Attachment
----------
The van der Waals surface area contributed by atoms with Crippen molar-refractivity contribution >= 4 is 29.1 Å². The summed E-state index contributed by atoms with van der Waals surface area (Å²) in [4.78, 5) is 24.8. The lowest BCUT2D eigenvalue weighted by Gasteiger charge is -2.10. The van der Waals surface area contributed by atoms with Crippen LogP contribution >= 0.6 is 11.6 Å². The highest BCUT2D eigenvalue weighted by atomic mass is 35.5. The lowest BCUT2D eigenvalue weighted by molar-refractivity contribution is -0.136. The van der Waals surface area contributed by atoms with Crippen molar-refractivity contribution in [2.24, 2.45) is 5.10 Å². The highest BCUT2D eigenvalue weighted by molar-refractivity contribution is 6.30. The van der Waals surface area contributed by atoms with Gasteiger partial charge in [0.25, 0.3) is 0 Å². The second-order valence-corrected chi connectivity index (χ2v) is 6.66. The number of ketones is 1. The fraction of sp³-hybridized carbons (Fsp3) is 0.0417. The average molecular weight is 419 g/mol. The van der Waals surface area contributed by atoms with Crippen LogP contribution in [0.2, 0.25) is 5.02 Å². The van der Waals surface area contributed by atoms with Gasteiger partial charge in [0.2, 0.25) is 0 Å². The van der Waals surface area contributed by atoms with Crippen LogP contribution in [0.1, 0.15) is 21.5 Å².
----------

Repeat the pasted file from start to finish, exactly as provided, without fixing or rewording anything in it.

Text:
The van der Waals surface area contributed by atoms with Crippen molar-refractivity contribution >= 4 is 29.1 Å². The summed E-state index contributed by atoms with van der Waals surface area (Å²) in [4.78, 5) is 24.8. The lowest BCUT2D eigenvalue weighted by Gasteiger charge is -2.10. The van der Waals surface area contributed by atoms with Crippen LogP contribution >= 0.6 is 11.6 Å². The highest BCUT2D eigenvalue weighted by atomic mass is 35.5. The lowest BCUT2D eigenvalue weighted by molar-refractivity contribution is -0.136. The van der Waals surface area contributed by atoms with Crippen molar-refractivity contribution in [2.24, 2.45) is 5.10 Å². The highest BCUT2D eigenvalue weighted by molar-refractivity contribution is 6.30. The van der Waals surface area contributed by atoms with Gasteiger partial charge in [0.25, 0.3) is 0 Å². The second-order valence-corrected chi connectivity index (χ2v) is 6.66. The number of ketones is 1. The fraction of sp³-hybridized carbons (Fsp3) is 0.0417. The average molecular weight is 419 g/mol. The van der Waals surface area contributed by atoms with Crippen LogP contribution in [0.2, 0.25) is 5.02 Å². The van der Waals surface area contributed by atoms with Gasteiger partial charge in [0.2, 0.25) is 0 Å². The van der Waals surface area contributed by atoms with Crippen LogP contribution in [0.1, 0.15) is 21.5 Å².